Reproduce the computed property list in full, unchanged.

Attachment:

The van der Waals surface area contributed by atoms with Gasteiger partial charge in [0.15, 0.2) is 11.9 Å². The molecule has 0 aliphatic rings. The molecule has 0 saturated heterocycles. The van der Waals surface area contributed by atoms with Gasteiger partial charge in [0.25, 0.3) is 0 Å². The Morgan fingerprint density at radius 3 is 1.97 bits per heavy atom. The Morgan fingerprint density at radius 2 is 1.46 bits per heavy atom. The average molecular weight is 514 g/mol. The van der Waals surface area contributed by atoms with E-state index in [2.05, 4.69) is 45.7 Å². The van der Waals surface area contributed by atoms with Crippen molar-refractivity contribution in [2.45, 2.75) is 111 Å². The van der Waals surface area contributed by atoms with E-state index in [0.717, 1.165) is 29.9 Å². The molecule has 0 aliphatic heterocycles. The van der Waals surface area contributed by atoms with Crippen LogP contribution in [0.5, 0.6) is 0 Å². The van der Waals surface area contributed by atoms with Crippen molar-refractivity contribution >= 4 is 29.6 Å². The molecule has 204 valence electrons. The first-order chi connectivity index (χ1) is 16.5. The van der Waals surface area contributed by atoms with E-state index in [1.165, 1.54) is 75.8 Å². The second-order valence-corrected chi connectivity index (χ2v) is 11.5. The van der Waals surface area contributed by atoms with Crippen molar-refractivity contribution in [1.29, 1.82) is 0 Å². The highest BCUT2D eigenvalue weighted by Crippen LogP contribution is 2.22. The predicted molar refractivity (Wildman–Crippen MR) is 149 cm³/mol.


The van der Waals surface area contributed by atoms with Gasteiger partial charge in [0.15, 0.2) is 11.9 Å². The molecule has 0 aliphatic rings. The molecule has 0 saturated heterocycles. The van der Waals surface area contributed by atoms with Gasteiger partial charge in [0.25, 0.3) is 0 Å². The Morgan fingerprint density at radius 3 is 1.97 bits per heavy atom. The Morgan fingerprint density at radius 2 is 1.46 bits per heavy atom. The average molecular weight is 514 g/mol. The van der Waals surface area contributed by atoms with E-state index in [2.05, 4.69) is 45.7 Å². The van der Waals surface area contributed by atoms with Crippen molar-refractivity contribution in [2.45, 2.75) is 111 Å². The van der Waals surface area contributed by atoms with E-state index in [0.717, 1.165) is 29.9 Å². The molecule has 0 aliphatic heterocycles. The van der Waals surface area contributed by atoms with Crippen LogP contribution in [0.5, 0.6) is 0 Å². The van der Waals surface area contributed by atoms with Crippen molar-refractivity contribution >= 4 is 29.6 Å². The molecule has 204 valence electrons. The first-order chi connectivity index (χ1) is 16.5. The van der Waals surface area contributed by atoms with E-state index in [1.165, 1.54) is 75.8 Å². The second-order valence-corrected chi connectivity index (χ2v) is 11.5. The van der Waals surface area contributed by atoms with Crippen molar-refractivity contribution in [1.29, 1.82) is 0 Å². The highest BCUT2D eigenvalue weighted by Crippen LogP contribution is 2.22. The predicted molar refractivity (Wildman–Crippen MR) is 149 cm³/mol.